12 Tips and Tricks You Can Use to Conserve Your Air While Scuba Diving
#7 You Cannot Fight the Current!
Cozumel put the drift into drift diving. Love it or hate it, every diver who has been scuba diving in Cozumel knows that the current is impossible to avoid. Currents here can run fast and be unpredictable at times, too. I’ve seen many, many divers try to swim against the currents only to quickly tire quickly and have to tag out early.
You cannot fight the currents for very long but you can use them to your advantage!
Relax and go with the flow. If you stay behind the divemaster you are letting him or her do the hard work. He or she can spot interesting creatures out ahead and you’ll only have to change your direction just a little, maybe angling into the current only slightly to get where you really want to be. If you are close or in front of the divemaster, you will either miss an opportunity altogether or have to swim against or directly across the current.
Small adjustments against the current are easier and require much less energy.
Sometimes it’s better to shoot video on the move and stay with the group than trying to stop to get a photo and getting separated from the group.
If you must swim against the current, then try to get as low to the ground as you can without touching the bottom, holding onto the barrel sponges or dragging your gear over the wildlife; beautiful but fragile nudibranchs, pipehorses and pipefish crawl around on the bottom and are next to impossible to spot if you’re struggling.
The current runs slower closer to the ground or the reef and much faster in the water column or at the surface. If you find yourself way out in front of your group or dive buddy, the best choice is to get low and behind a reef, ledge or large barrel sponge – anything to break up the current. Oftentimes, you’ll even find a bit of an eddy current, a current that runs against the prevailing current, behind a large structure that will make it very easy to hang out and wait for everyone to catch up.
If you’re caught in a strong current, think of your dive like taking a train ride. Sit back, relax and watch the beautiful scenery go by without working too hard.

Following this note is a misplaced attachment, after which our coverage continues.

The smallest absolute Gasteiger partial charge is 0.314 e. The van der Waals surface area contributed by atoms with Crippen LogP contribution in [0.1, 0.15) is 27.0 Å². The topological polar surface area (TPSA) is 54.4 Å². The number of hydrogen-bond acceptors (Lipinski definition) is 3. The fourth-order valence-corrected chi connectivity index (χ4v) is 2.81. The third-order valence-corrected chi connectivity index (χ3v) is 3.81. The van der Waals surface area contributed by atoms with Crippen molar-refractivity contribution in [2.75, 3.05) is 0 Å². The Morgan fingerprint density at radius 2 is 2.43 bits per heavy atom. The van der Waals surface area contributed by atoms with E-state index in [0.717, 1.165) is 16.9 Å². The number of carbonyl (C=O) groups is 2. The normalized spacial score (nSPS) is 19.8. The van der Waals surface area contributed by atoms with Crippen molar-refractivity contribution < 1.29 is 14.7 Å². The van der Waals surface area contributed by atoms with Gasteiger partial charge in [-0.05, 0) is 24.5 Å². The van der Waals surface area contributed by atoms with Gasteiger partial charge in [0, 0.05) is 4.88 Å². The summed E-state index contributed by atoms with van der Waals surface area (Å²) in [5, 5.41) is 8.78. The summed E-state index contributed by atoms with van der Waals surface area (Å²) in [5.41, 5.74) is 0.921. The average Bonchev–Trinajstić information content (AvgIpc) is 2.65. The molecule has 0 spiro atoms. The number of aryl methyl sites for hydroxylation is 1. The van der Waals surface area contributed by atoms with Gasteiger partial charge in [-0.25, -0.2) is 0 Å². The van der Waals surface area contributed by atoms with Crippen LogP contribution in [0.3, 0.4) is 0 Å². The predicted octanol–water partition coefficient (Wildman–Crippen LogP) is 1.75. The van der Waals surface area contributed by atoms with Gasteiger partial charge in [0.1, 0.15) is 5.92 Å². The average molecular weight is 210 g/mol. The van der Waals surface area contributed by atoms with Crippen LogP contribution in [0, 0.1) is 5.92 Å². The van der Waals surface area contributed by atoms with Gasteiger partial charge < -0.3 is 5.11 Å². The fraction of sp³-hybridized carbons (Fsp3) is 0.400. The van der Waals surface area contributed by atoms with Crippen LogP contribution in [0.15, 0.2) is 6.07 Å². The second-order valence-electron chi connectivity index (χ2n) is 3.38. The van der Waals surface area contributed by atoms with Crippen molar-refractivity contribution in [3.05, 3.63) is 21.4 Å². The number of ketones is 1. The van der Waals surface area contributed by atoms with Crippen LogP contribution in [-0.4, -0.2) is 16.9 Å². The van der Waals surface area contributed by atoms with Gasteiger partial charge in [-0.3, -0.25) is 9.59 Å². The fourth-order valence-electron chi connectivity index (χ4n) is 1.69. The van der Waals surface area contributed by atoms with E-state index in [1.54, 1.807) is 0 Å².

#8 Keep Diving and Dive Often!
Scuba diving is NOT like riding a bicycle. If it’s 6 months to a year between your dives, chances are you are never really reaching peak diving performance.
Of course, breathing is the easy part – you probably do it several times every day. Some may even go so far as to say that it’s hard to forget how to breathe… at least for very long. However, your body weight may have changed, which requires gear adjustments and you may just need to get used to being in the water again with all of that dive gear on. We easily forget the little tips and tricks we learn from our friends, divemasters, and instructors, too.
Buoyancy control is a skill that must be practiced in order to be maintained. Scuba diving is an activity that requires practice in order to develop scuba muscles, muscle memory and familiarity with your dive gear. Like any other sport, hobby or endeavor, scuba diving requires practice to get better. With a bit of time and practice, you’ll start to notice that you are indeed able to save more air and dive for a longer time. We usually see a massive improvement with most of our beginner to novice diving clients in as little as 3 or 4 consecutive days of diving!
Experience instills a confidence that replaces stress. A relaxed diver is a diver with great air consumption and maximum bottom time.
Yes, practice makes perfect. Luis and his team really want to see you more often, too. So dive with us more frequently and do it for no other reason than to develop a healthy addiction to compressed air.
#9 Maintain Your Scuba Gear
You should have your scuba gear serviced regularly by a professional to ensure that your gear is safe and operating correctly; your cylinder and regulator are, quite literally, your life support system while you’re underwater.